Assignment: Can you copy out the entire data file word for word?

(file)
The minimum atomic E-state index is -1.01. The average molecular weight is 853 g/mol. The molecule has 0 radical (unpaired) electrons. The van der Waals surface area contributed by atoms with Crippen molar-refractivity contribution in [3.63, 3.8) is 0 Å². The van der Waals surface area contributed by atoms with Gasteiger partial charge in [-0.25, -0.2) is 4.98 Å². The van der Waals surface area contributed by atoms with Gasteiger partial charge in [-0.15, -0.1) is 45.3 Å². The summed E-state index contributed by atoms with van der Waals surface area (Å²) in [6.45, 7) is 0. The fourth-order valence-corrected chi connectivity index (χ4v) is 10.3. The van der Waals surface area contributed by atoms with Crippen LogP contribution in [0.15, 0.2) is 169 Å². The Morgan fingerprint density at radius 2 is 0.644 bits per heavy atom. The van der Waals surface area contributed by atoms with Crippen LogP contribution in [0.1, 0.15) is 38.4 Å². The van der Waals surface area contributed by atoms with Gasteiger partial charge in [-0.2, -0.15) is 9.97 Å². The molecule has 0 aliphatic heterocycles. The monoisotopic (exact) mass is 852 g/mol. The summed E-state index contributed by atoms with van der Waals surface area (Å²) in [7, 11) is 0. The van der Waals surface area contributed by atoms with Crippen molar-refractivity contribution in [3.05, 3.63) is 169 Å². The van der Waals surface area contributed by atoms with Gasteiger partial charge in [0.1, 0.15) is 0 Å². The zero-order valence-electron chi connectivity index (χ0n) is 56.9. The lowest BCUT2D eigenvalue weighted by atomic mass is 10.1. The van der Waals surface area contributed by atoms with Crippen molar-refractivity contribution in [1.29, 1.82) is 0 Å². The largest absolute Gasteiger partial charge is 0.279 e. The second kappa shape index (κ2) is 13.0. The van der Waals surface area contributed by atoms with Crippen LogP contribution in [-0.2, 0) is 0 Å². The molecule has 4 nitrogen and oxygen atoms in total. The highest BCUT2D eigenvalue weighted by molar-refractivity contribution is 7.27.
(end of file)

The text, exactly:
The minimum atomic E-state index is -1.01. The average molecular weight is 853 g/mol. The molecule has 0 radical (unpaired) electrons. The van der Waals surface area contributed by atoms with Crippen molar-refractivity contribution in [3.63, 3.8) is 0 Å². The van der Waals surface area contributed by atoms with Gasteiger partial charge in [-0.25, -0.2) is 4.98 Å². The van der Waals surface area contributed by atoms with Gasteiger partial charge in [-0.15, -0.1) is 45.3 Å². The summed E-state index contributed by atoms with van der Waals surface area (Å²) in [6.45, 7) is 0. The fourth-order valence-corrected chi connectivity index (χ4v) is 10.3. The van der Waals surface area contributed by atoms with Crippen LogP contribution in [0.15, 0.2) is 169 Å². The Morgan fingerprint density at radius 2 is 0.644 bits per heavy atom. The van der Waals surface area contributed by atoms with Crippen LogP contribution in [0.1, 0.15) is 38.4 Å². The van der Waals surface area contributed by atoms with Gasteiger partial charge in [-0.2, -0.15) is 9.97 Å². The molecule has 0 aliphatic heterocycles. The monoisotopic (exact) mass is 852 g/mol. The summed E-state index contributed by atoms with van der Waals surface area (Å²) in [7, 11) is 0. The van der Waals surface area contributed by atoms with Crippen molar-refractivity contribution in [3.05, 3.63) is 169 Å². The van der Waals surface area contributed by atoms with Gasteiger partial charge in [0.1, 0.15) is 0 Å². The zero-order valence-electron chi connectivity index (χ0n) is 56.9. The lowest BCUT2D eigenvalue weighted by atomic mass is 10.1. The van der Waals surface area contributed by atoms with Crippen molar-refractivity contribution in [1.29, 1.82) is 0 Å². The largest absolute Gasteiger partial charge is 0.279 e. The second kappa shape index (κ2) is 13.0. The van der Waals surface area contributed by atoms with Crippen LogP contribution in [-0.2, 0) is 0 Å². The molecule has 4 nitrogen and oxygen atoms in total. The highest BCUT2D eigenvalue weighted by molar-refractivity contribution is 7.27.